I've just been completely wiped out over the weekend... struck by a nasty flu that saw temperatures rising to 40.5 C (that's 105 F for those of you who care to know) and that's inside my body, unfortunately, the outside thermometer was rather rapidly approaching freezing! So this is why I missed the first Daring Baker's challenge since I joined, but I will still make that delectable potato bread as soon as my two legs will support me all the way to the supermarket, which, given that I just lost 4 kg in 4 days (sometimes, bad bouts of flu DO have a positive side effect as well) and has left me very frail, seems unthinkable at the moment.
Jeanne of Cook Sister! is hosting this month's instalment of "Waiter! There's something in my..." and her chosen theme is topless tarts... I couldn't very well miss that now, could I, at least not if I expect her to participate in the round I will be hosting next month (where the theme might be soufflés, if you're must ask). So I dragged myself downstairs this morning, my circulation not thinking much of it all, deciding it was too weak to fight gravity yet and sending me back into a seated position with every major exertion (like opening a fridge door or cracking three eggs in a row, for example), but I did complete the challenge and even managed to take a picture... back on my sickbed, I am typing it all up so you get your fair share. I've decided that quiches are a much better way to regain strength than chicken noodle soup, provided you have the strong and experienced stomach of a gourmand, there's not a lot of food out there that's more comforting than this.
Speaking of chicken, my lecturer was saying last weekend how a flatmate only recently found out that the eggs you buy in the supermarket are unlikely to hold a little chick, and the woman was thirty! You have to wonder: what are these people thinking? Apart from the fact that these battery-laid eggs are thoroughly x-rayed before they're put in the carton (somebody could sue the producers for emotional distress, I guess, if... no, no need to go into details here), do the chickens you see in those documentaries all the time look like they're enjoying a little number (free-range or other) every so often? No they don't! Otherwise they wouldn't look so bloody miserable in the first place!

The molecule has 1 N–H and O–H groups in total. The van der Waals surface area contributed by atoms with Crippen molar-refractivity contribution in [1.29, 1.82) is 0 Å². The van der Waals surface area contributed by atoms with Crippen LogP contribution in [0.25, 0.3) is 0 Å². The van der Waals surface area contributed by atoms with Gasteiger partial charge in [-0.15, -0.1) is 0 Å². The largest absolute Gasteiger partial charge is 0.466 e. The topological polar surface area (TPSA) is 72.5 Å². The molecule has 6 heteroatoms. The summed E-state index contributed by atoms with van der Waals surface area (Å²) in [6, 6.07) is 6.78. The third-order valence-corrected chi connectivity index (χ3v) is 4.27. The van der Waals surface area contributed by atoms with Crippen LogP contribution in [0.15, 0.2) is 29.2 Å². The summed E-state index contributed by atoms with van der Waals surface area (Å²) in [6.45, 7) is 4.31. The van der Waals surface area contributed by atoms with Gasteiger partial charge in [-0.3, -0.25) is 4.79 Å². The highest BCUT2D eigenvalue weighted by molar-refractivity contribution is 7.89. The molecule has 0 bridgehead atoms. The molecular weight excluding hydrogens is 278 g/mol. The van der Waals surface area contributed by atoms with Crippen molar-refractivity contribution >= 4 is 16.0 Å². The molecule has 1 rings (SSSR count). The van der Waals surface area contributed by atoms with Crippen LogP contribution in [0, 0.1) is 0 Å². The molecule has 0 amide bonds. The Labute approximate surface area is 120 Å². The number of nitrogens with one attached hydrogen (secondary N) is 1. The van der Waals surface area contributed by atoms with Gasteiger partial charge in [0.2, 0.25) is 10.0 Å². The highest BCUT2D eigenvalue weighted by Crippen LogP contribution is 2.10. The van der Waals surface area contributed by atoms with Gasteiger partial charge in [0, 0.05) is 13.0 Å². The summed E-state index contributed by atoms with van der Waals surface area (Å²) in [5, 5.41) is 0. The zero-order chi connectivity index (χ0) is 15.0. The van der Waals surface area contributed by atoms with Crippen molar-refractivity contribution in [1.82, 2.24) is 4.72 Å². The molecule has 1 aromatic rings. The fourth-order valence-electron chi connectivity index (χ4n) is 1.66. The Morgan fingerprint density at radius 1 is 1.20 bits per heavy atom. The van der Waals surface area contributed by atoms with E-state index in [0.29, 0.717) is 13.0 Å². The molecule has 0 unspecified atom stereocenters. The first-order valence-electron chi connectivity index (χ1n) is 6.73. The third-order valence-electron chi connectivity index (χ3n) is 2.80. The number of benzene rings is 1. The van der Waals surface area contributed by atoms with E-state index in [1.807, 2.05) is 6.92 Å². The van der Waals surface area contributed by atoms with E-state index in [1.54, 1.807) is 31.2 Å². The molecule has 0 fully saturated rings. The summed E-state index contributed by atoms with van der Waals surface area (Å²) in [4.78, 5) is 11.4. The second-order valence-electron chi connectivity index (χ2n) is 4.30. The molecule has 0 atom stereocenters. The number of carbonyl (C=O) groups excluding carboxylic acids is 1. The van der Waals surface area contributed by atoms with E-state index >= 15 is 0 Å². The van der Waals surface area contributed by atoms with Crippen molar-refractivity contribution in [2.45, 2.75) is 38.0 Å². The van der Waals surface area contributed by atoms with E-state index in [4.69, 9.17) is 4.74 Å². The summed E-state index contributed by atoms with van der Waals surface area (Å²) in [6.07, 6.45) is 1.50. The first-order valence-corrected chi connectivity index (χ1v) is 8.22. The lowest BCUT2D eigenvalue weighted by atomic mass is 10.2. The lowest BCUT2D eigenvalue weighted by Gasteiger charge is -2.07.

But back to my quiche... I can't get enough of leeks, be it just steamed and served with a simple vinaigrette or in a potato and leek soup - leek rules! Especially when it is young and doesn't contain much grit so you can cut right up into the end of the stalks, which gives you that vibrant green in your food... can only be good for you! As for the cheese, feel free to use anything you like, but I just love a good reserve gruyère. Whether you grate it or cube it is really a bit of a lifestyle choice, just like the decision whether to lick the chocolate off your Maltesers first and slowly melt the malty bit on your tongue or to just go for it and bite straight into it for maximum crunch (although for the quiche, it doesn't really make a difference if you wear dentures, whereas in the Maltesers situation, it is a crucial factor!). The hazelnuts were a great addition, I don't know why but nuts in cooking give such an autumnal feel - although they're available throughout the year, I do think that they taste slightly fresher when they're new season.
I'm running out of steam despite all the good food I just had to give me strength... so I'll rest a bit for now. Enjoy!
Leek, gruyère & hazelnut quiche
(serves 4 for a light lunch or 6 for a starter)
300 g shortcrust pastry (ready-rolled)
1 egg (for brushing the pastry shell)
2 small onions (thinly sliced)
2 medium leeks (cut into 1 cm rounds)
50 g butter
150 g gruyère cheese (roughly grated or cubed)
50 g toasted and chopped hazelnuts
150 g single cream
100 ml milk
3 large eggs
pepper, nutmeg to season
Line a 20 - 22 cm fluted, loose-bottomed flan tin with the shortcrust pastry and press down to distribute evenly. Chill in the fridge for 30 minutes. (If you're pressed for time and want to skip the chilling, let the sides overhang a bit to to prevent the pastry from shrinking as it bakes).
Pre-heat oven to 200 C (no fan)
Poke the base with a fork a dozen times, then blind bake for 15 minutes. Beat the egg and brush the pastry with it, return to the oven and bake for another 3 - 5 minutes. This will seal the dough and prevent the pastry case from getting too soggy.
Meanwhile, heat the butter in a frying pan, fry the onions and leeks until soft and starting to brown. The should retain some bite, as they will continue cooking in the quiche later. Spread on the bottom of the quiche.
Prepare the filling: beat the eggs with the milk and cream, season with nutmeg and pepper. Add the cheese and 25 g of the hazelnuts and combine well before pouring over the leeks, filling the quiche case up until about half a centimeter under the rim. Sprinkle with the remaining nuts, then bake in the oven for 25 to 30 minutes or until set. Check 15 minutes into the cooking time, you might want to lightly cover the quiche to prevent the nuts from burning.
Leave to rest for 10 minutes before serving with a salad, if you wish.